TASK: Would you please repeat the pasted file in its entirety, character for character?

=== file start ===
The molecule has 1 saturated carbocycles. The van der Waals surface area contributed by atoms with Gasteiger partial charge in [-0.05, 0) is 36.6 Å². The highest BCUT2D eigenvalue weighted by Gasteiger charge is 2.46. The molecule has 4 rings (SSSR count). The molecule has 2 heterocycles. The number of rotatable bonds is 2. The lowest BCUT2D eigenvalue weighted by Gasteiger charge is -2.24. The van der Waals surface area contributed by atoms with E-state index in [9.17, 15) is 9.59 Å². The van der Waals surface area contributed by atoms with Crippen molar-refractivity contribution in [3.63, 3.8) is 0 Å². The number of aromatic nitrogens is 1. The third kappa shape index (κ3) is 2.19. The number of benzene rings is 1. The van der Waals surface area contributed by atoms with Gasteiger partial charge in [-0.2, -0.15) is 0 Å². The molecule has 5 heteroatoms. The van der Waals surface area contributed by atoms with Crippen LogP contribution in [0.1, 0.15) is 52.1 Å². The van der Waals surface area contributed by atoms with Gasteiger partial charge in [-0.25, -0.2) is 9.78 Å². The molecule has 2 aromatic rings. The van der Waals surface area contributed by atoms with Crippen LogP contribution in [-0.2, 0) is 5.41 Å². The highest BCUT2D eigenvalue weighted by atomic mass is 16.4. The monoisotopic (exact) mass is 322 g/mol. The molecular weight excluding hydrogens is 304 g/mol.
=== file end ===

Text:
The molecule has 1 saturated carbocycles. The van der Waals surface area contributed by atoms with Gasteiger partial charge in [-0.05, 0) is 36.6 Å². The highest BCUT2D eigenvalue weighted by Gasteiger charge is 2.46. The molecule has 4 rings (SSSR count). The molecule has 2 heterocycles. The number of rotatable bonds is 2. The lowest BCUT2D eigenvalue weighted by Gasteiger charge is -2.24. The van der Waals surface area contributed by atoms with E-state index in [9.17, 15) is 9.59 Å². The van der Waals surface area contributed by atoms with Crippen molar-refractivity contribution in [3.63, 3.8) is 0 Å². The number of aromatic nitrogens is 1. The third kappa shape index (κ3) is 2.19. The number of benzene rings is 1. The van der Waals surface area contributed by atoms with Gasteiger partial charge in [-0.2, -0.15) is 0 Å². The molecule has 5 heteroatoms. The van der Waals surface area contributed by atoms with Crippen LogP contribution in [0.1, 0.15) is 52.1 Å². The van der Waals surface area contributed by atoms with Gasteiger partial charge in [-0.25, -0.2) is 9.78 Å². The molecule has 2 aromatic rings. The van der Waals surface area contributed by atoms with Crippen LogP contribution in [-0.2, 0) is 5.41 Å². The highest BCUT2D eigenvalue weighted by atomic mass is 16.4. The monoisotopic (exact) mass is 322 g/mol. The molecular weight excluding hydrogens is 304 g/mol.